Manifesting & Deliberate Creation: vision portfolio

I created a high-vibe, Law of Attraction-inspired vision portfolio that’s become an integral part of my everyday life. I look at it when I’m having my morning coffee and have taken it with me to cafes and even when I travel.

I wouldn’t be without my vision portfolio—and it’s helping me manifest a life I really love.

“And so, those who are mostly observers thrive in good times but suffer in bad times because what they are observing is already vibrating, and as they observe it, they include it in their vibrational countenance; and as they include it, the Universe accepts that as their point of attraction—and gives them more of the essence of it. So, for an observer, the better it gets, the better it gets; or the worse it gets, the worse it gets. However, one who is a visionary thrives in all times.” —Ask and It Is Given

I don’t know about you, but I want to be a visionary who thrives in all times. And a vision portfolio can help you do just that!

Vision board vs. vision portfolio

Let’s start with the difference between a vision board and what I’m calling a vision portfolio.

A vision board is typically a large piece of poster board or an actual bulletin board where you glue or thumbtack images cut from magazines. You create a collage of your vision.

Now I’ve done vision boards in the past. In fact, one of my favorites was a 4 feet by 3 feet board I created a few years ago. At the time I loved it because it was so big and hung on the wall of my home office.

But this time around I wanted something more portable. I wanted something I could easily take with me to a cafe or even when I travel. Something I could sit in a comfy chair and look at or have out on the table for inspiration.

So I opted for a portfolio instead of a bulletin board. My current portfolio is a 9 x 12 inch display “book” with 24 permanently attached plastic sleeves. I like its durable plastic cover and top-loading plastic sleeves.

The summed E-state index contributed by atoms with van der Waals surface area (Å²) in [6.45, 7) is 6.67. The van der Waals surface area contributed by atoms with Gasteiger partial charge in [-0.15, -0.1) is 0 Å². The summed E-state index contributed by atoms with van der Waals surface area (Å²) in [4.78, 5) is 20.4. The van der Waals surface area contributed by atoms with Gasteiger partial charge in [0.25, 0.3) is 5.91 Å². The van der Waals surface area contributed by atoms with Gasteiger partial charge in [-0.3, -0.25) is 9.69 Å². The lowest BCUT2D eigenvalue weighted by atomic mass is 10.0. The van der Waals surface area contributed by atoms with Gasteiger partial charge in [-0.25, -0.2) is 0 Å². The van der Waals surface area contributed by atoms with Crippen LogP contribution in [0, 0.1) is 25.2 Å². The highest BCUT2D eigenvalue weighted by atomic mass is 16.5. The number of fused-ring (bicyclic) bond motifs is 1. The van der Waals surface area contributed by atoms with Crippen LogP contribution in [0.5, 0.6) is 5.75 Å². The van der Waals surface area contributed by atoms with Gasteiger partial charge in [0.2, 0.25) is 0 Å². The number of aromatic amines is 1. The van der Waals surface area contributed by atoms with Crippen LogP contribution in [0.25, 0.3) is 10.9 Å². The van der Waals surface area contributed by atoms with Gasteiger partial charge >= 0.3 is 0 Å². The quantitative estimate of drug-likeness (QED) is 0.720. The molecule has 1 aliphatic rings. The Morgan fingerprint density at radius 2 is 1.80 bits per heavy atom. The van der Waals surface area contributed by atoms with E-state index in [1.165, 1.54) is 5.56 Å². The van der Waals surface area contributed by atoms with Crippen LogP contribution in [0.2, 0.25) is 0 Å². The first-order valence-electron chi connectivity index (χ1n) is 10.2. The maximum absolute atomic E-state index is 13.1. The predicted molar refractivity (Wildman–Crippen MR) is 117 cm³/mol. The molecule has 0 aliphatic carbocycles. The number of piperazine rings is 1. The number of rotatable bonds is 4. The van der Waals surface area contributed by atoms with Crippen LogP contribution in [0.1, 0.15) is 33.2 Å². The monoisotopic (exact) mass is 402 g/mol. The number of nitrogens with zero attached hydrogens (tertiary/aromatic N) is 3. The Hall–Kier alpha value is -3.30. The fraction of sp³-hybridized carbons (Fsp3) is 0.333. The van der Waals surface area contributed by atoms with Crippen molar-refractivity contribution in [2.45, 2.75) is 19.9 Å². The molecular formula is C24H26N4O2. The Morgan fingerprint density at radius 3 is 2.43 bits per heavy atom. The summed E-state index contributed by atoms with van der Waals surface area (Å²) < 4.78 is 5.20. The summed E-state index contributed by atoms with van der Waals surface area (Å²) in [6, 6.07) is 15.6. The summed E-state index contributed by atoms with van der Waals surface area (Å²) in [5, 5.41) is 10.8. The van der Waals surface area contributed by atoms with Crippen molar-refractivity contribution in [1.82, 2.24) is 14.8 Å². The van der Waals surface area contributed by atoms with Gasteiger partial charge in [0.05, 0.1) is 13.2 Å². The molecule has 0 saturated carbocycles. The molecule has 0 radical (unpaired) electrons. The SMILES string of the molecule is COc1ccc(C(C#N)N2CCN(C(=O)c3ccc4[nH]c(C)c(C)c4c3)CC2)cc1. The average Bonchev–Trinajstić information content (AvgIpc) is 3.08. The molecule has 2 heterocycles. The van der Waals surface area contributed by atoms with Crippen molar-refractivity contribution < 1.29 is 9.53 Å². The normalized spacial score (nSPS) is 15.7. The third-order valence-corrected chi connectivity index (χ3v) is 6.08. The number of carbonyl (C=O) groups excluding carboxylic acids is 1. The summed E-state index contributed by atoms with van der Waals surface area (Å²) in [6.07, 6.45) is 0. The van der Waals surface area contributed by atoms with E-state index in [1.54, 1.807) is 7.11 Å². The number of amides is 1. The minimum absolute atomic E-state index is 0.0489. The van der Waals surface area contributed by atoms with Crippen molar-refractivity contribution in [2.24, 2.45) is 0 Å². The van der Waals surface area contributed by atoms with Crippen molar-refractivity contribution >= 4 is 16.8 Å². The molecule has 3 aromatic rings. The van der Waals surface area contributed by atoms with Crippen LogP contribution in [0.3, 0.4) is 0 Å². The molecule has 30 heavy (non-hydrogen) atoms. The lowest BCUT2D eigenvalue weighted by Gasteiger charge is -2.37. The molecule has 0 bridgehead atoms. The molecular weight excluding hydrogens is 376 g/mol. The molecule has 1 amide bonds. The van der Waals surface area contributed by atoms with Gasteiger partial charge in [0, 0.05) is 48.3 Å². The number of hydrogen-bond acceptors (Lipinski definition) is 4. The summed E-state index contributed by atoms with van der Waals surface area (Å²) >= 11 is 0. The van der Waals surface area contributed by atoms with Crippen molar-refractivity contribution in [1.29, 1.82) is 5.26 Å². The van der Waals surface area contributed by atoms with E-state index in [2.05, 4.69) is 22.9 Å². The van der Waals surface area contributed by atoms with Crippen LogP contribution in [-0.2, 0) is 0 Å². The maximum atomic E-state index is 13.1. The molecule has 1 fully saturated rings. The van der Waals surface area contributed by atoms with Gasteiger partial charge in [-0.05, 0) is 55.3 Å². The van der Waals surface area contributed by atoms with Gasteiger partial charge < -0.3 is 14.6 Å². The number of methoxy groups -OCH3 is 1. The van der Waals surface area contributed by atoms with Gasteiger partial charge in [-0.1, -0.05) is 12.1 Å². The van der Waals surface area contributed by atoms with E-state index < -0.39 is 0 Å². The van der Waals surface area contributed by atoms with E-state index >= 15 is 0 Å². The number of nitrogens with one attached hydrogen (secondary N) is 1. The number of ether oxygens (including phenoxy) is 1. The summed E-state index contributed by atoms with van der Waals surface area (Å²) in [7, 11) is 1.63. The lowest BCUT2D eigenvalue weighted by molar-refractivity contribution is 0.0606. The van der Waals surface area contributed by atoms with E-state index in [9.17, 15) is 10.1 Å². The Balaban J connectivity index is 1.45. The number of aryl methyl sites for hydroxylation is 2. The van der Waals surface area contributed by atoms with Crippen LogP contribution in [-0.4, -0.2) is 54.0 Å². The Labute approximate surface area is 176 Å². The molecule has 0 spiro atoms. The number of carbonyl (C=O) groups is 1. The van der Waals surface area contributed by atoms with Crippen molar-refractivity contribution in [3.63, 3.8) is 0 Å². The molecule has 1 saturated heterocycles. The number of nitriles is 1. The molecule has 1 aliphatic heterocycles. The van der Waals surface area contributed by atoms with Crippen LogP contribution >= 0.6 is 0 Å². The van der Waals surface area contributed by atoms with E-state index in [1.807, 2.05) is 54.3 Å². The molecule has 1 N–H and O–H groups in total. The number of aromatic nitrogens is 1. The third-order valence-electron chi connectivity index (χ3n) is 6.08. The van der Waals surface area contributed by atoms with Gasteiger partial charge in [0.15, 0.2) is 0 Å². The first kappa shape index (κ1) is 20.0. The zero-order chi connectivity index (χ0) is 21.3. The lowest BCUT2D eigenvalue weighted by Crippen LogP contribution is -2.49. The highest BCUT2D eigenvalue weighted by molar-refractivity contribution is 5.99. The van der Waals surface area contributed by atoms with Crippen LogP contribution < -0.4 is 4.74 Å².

Variety of magazines

In preparation for creating my vision portfolio, I gathered a bunch of magazines, everything from Dwell to Nordic Living. From Real Simple to National Geographic. From Travel & Leisure to Vogue.

You want magazines with great photography and good quality paper. I suggest getting at least some magazines you don’t normally read. For instance, I had copies of Architectural Digest, which isn’t a magazine I typically look at.

In addition to buying magazines at the newsstand, I asked my sister and a couple friends to donate magazines when they were finished with them that I could then use for my vision portfolio. So that’s a good tip: Ask friends, family, colleagues at work, even your local library to get your supply of magazines.

You want a good number and variety of magazines regardless of whether you’re creating a vision board or a vision portfolio so that you have plenty of images to use for your collages. I had about 30 magazines to do my latest vision portfolio.

Supplies and comfy clothes

You’ll also need scissors, a glue stick, and heavy card stock. Once you’ve gathered your supplies, you’re ready to getting started. Let the fun begin!

Fix your favorite beverage, put on music if that’s your thing or light a candle. Wear comfy clothes. Be sure you have a block of undistracted time. I did my latest vision portfolio over more than a week, a couple hours at a time, so you don’t necessarily have to do it all in one setting.

Alignment and intention